An article written by Steve Poile on biopharma manufacturing alliances.
Written by: Steve Poile for
Publication: IPI Magazine Spring 2011
"Outsourced manufacturing has long been a key component of the pharmaceutical industry, whether it is to overcome internal capacity issues or exploit external expertise and cost advantages. In recent years, the trend towards outsourcing manufacturing to India and China has increased, enabling significant cost savings. However, manufacturing is often just a component of a wider deal where the product or technology is being developed and future manufacture for clinical or commercial use is anticipated within the agreement.
Broadly speaking, from a deal-making perspective, there are two types of manufacturing deal; arms-length contract manufacturing, and partnering deals that include manufacturing as a component of the deal.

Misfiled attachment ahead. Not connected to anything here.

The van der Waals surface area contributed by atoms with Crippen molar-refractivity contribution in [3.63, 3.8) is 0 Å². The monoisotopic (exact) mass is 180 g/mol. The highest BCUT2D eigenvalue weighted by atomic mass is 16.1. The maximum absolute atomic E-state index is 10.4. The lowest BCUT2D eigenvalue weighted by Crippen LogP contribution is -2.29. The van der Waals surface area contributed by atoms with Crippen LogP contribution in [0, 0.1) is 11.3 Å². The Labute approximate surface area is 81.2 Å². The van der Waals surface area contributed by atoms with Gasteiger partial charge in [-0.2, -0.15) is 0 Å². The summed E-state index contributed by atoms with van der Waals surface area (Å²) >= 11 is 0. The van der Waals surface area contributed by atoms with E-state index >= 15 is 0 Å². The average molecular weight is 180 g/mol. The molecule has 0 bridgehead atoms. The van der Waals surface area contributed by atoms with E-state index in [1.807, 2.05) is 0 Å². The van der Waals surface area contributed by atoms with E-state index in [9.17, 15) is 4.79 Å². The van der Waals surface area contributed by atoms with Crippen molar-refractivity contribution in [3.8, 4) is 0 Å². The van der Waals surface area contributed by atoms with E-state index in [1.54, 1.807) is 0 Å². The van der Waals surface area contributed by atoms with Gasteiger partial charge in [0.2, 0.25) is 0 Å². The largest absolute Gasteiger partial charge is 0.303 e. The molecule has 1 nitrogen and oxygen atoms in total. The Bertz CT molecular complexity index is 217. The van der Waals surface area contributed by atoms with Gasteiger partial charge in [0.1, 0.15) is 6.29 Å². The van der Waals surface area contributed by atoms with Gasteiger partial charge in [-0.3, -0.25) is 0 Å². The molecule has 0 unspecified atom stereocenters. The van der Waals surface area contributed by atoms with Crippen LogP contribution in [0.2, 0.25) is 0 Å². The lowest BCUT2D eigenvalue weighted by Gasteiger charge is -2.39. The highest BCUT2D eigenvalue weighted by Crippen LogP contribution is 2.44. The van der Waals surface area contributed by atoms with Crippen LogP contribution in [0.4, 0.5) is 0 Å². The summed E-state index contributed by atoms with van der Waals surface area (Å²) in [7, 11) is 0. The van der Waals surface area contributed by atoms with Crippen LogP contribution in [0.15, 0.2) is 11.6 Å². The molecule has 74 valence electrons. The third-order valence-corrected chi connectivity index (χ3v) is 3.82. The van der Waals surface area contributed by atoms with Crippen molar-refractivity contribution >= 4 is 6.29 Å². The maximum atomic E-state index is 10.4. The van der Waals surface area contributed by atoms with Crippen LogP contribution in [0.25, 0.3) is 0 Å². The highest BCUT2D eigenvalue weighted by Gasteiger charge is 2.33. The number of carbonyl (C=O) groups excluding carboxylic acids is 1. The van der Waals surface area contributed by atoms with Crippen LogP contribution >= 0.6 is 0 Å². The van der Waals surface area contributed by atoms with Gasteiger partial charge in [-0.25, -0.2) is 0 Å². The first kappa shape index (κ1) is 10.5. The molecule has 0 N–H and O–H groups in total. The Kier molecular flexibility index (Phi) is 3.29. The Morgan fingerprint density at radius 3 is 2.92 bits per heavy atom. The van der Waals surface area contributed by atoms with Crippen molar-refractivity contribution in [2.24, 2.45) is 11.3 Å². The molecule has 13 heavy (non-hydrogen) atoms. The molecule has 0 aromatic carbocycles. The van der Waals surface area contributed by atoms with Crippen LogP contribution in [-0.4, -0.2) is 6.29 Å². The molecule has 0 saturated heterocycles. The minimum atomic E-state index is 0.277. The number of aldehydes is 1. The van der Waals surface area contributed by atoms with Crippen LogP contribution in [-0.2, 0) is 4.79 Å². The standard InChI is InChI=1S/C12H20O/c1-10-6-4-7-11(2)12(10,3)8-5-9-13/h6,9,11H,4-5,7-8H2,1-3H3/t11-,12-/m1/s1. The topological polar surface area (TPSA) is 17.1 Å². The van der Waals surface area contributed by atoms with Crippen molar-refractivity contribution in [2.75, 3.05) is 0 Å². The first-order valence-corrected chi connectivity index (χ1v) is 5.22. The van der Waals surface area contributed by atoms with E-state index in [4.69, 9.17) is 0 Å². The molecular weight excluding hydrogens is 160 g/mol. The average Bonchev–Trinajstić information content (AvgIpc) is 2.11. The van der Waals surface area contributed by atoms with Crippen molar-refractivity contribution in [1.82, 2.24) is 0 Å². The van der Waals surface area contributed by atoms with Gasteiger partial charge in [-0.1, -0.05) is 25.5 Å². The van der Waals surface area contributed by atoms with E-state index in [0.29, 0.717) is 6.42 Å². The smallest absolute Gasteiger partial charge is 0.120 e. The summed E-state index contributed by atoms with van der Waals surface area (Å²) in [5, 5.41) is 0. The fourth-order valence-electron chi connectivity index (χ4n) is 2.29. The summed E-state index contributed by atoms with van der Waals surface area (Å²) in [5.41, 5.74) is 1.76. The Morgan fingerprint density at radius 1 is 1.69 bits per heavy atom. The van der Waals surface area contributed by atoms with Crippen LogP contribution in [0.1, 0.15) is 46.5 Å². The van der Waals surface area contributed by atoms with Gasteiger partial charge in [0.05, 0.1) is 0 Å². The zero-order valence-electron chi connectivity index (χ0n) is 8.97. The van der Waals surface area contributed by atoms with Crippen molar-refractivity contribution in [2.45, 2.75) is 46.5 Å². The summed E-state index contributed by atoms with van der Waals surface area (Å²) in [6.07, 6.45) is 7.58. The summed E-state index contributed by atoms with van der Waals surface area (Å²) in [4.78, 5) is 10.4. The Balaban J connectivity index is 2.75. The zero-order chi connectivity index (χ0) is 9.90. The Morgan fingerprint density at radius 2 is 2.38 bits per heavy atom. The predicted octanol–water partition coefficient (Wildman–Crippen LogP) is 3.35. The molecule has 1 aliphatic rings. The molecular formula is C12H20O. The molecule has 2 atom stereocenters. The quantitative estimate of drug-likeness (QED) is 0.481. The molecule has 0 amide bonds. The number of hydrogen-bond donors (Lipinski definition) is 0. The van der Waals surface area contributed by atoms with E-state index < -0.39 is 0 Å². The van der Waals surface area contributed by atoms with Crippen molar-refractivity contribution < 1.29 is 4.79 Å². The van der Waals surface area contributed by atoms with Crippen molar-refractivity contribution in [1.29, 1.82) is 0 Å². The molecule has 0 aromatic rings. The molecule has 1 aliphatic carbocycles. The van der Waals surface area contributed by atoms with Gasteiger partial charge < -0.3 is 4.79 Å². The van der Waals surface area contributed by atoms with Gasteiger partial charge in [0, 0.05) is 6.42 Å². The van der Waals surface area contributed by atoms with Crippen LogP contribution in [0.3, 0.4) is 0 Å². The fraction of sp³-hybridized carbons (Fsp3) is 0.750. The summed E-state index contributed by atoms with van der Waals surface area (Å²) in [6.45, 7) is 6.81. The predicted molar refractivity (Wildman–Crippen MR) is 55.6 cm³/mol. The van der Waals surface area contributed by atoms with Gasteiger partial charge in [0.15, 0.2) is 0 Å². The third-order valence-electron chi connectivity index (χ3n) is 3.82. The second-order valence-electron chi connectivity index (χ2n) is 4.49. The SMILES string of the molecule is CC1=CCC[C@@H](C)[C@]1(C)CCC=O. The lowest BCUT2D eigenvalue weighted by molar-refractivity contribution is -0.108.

Attributes of Pure Manufacturing Deals:
- Pure manufacturing deals tend to occur when the product is already marketed or at registration phase.
- Manufacturing deals are agreed in order to enable a primary marketer to extend its capabilities in order to respond to a growing or uncertain market for a product. In effect, the manufacturer is acting as a flexible outsourced contract manufacturer, providing product on demand.
Some manufacturing agreements may be put in place between a marketer and manufacturer to provide a contingency cover in the event that demand outstrips capacity, or as cover for any failure in the primary manufacturing capacity. This may particularly be the case where a product has a short shelf life, and therefore the ability to warehouse stocks of finished product is limited."